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UNLABELLED - Synovial sarcoma is an aggressive soft-tissue malignancy of children and young adults, with no effective systemic therapies. Its specific oncogene, SYT-SSX (SS18-SSX), drives sarcoma initiation and development. The exact mechanism of SYT-SSX oncogenic function remains unknown. In an SYT-SSX2 transgenic model, we show that a constitutive Wnt/β-catenin signal is aberrantly activated by SYT-SSX2, and inhibition of Wnt signaling through the genetic loss of β-catenin blocks synovial sarcoma tumor formation. In a combination of cell-based and synovial sarcoma tumor xenograft models, we show that inhibition of the Wnt cascade through coreceptor blockade and the use of small-molecule CK1α activators arrests synovial sarcoma tumor growth. We find that upregulation of the Wnt/β-catenin cascade by SYT-SSX2 correlates with its nuclear reprogramming function. These studies reveal the central role of Wnt/β-catenin signaling in SYT-SSX2-induced sarcoma genesis, and open new venues for the development of effective synovial sarcoma curative agents.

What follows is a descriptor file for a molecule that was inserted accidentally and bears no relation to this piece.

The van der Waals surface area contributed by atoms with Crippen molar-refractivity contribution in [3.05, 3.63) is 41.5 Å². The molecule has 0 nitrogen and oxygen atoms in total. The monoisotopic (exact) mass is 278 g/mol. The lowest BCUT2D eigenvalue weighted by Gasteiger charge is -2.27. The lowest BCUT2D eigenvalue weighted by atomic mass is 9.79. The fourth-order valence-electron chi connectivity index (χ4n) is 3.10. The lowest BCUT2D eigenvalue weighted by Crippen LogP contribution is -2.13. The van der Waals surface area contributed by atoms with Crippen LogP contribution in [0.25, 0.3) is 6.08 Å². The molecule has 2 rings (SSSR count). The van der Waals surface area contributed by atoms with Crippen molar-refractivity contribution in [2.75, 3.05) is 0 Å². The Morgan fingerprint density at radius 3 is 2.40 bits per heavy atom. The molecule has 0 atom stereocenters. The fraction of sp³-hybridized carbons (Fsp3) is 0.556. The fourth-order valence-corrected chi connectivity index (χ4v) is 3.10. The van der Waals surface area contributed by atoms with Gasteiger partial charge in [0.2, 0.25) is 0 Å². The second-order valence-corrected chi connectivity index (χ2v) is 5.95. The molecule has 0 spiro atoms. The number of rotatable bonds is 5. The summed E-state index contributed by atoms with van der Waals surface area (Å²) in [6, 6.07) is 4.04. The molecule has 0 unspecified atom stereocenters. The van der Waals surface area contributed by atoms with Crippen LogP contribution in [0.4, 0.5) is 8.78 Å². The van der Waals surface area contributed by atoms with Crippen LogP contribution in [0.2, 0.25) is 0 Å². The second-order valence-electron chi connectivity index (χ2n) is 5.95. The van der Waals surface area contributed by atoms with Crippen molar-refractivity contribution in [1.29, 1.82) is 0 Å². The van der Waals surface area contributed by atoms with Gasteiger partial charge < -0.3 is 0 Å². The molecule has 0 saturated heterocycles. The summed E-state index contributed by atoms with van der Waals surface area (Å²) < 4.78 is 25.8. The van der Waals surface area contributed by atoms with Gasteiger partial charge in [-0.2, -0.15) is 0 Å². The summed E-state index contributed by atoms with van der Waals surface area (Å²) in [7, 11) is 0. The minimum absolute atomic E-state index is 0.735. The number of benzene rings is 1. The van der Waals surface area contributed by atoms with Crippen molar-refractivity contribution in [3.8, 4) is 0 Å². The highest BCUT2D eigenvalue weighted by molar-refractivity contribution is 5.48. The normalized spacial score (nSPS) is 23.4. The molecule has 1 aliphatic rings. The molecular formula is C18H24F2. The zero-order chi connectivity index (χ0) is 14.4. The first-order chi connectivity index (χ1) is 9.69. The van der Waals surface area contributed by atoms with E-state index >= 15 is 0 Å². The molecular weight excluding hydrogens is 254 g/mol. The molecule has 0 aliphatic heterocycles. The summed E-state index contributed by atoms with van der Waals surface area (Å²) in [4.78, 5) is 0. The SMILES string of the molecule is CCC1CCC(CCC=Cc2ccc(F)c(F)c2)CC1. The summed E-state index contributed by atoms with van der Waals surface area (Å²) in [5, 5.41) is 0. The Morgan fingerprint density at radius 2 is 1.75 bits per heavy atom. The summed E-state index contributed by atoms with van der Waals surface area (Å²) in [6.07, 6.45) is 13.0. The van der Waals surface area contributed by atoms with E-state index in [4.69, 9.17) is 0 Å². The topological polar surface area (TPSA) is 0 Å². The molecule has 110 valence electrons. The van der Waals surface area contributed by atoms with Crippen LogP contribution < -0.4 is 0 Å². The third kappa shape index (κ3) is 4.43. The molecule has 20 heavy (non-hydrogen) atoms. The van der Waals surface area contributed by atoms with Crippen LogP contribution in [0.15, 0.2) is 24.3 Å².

SIGNIFICANCE - Synovial sarcoma is an aggressive soft-tissue cancer that afflicts children and young adults, and for which there is no effective treatment. The current studies provide critical insight into our understanding of the pathogenesis of SYT–SSX-dependent synovial sarcoma and pave the way for the development of effective therapeutic agents for the treatment of the disease in humans.
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